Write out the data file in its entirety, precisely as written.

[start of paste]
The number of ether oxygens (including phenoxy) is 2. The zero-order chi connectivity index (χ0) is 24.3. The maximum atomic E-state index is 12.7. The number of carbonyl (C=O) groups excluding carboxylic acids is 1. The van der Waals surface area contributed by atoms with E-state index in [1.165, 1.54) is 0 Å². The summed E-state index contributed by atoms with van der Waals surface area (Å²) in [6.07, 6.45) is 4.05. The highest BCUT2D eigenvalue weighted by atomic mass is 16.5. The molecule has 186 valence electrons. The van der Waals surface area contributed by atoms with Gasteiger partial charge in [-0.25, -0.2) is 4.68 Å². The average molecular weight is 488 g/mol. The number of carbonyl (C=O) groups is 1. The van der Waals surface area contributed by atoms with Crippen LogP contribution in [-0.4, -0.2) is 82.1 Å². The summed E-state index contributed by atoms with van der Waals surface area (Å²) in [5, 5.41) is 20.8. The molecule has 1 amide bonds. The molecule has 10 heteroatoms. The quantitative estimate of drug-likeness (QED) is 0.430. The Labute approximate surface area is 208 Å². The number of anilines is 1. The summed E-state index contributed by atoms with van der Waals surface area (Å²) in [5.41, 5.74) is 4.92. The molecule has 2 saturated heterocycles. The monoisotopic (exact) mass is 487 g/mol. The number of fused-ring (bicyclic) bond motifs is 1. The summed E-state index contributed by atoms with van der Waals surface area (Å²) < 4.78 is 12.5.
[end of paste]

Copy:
The number of ether oxygens (including phenoxy) is 2. The zero-order chi connectivity index (χ0) is 24.3. The maximum atomic E-state index is 12.7. The number of carbonyl (C=O) groups excluding carboxylic acids is 1. The van der Waals surface area contributed by atoms with E-state index in [1.165, 1.54) is 0 Å². The summed E-state index contributed by atoms with van der Waals surface area (Å²) in [6.07, 6.45) is 4.05. The highest BCUT2D eigenvalue weighted by atomic mass is 16.5. The molecule has 186 valence electrons. The van der Waals surface area contributed by atoms with Gasteiger partial charge in [-0.25, -0.2) is 4.68 Å². The average molecular weight is 488 g/mol. The number of carbonyl (C=O) groups is 1. The van der Waals surface area contributed by atoms with Crippen LogP contribution in [-0.4, -0.2) is 82.1 Å². The summed E-state index contributed by atoms with van der Waals surface area (Å²) in [5, 5.41) is 20.8. The molecule has 1 amide bonds. The molecule has 10 heteroatoms. The quantitative estimate of drug-likeness (QED) is 0.430. The Labute approximate surface area is 208 Å². The number of anilines is 1. The summed E-state index contributed by atoms with van der Waals surface area (Å²) in [5.41, 5.74) is 4.92. The molecule has 2 saturated heterocycles. The monoisotopic (exact) mass is 487 g/mol. The number of fused-ring (bicyclic) bond motifs is 1. The summed E-state index contributed by atoms with van der Waals surface area (Å²) < 4.78 is 12.5.